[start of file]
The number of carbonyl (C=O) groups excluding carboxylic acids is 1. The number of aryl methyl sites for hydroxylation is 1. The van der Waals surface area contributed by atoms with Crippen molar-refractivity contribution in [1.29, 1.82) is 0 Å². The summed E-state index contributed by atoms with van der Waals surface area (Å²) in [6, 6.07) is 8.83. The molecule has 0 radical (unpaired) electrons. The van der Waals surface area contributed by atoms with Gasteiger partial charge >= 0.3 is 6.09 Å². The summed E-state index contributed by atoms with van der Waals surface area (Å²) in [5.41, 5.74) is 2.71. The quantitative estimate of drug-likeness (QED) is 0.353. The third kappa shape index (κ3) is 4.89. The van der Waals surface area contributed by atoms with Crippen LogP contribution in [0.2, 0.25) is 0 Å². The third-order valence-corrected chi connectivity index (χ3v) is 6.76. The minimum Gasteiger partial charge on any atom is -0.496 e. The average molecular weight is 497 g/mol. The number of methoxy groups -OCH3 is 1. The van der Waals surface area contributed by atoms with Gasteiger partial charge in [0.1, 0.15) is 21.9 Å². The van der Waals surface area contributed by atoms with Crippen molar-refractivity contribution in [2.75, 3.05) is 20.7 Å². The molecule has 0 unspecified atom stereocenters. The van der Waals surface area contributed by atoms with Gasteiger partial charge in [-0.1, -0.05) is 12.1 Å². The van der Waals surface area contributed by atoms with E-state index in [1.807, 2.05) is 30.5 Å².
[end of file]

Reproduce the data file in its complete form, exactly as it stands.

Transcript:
The number of carbonyl (C=O) groups excluding carboxylic acids is 1. The number of aryl methyl sites for hydroxylation is 1. The van der Waals surface area contributed by atoms with Crippen molar-refractivity contribution in [1.29, 1.82) is 0 Å². The summed E-state index contributed by atoms with van der Waals surface area (Å²) in [6, 6.07) is 8.83. The molecule has 0 radical (unpaired) electrons. The van der Waals surface area contributed by atoms with Gasteiger partial charge >= 0.3 is 6.09 Å². The summed E-state index contributed by atoms with van der Waals surface area (Å²) in [5.41, 5.74) is 2.71. The quantitative estimate of drug-likeness (QED) is 0.353. The third kappa shape index (κ3) is 4.89. The van der Waals surface area contributed by atoms with Crippen LogP contribution in [0.2, 0.25) is 0 Å². The third-order valence-corrected chi connectivity index (χ3v) is 6.76. The minimum Gasteiger partial charge on any atom is -0.496 e. The average molecular weight is 497 g/mol. The number of methoxy groups -OCH3 is 1. The van der Waals surface area contributed by atoms with Gasteiger partial charge in [0.1, 0.15) is 21.9 Å². The van der Waals surface area contributed by atoms with Crippen molar-refractivity contribution in [2.75, 3.05) is 20.7 Å². The molecule has 0 unspecified atom stereocenters. The van der Waals surface area contributed by atoms with Gasteiger partial charge in [-0.1, -0.05) is 12.1 Å². The van der Waals surface area contributed by atoms with E-state index in [1.807, 2.05) is 30.5 Å².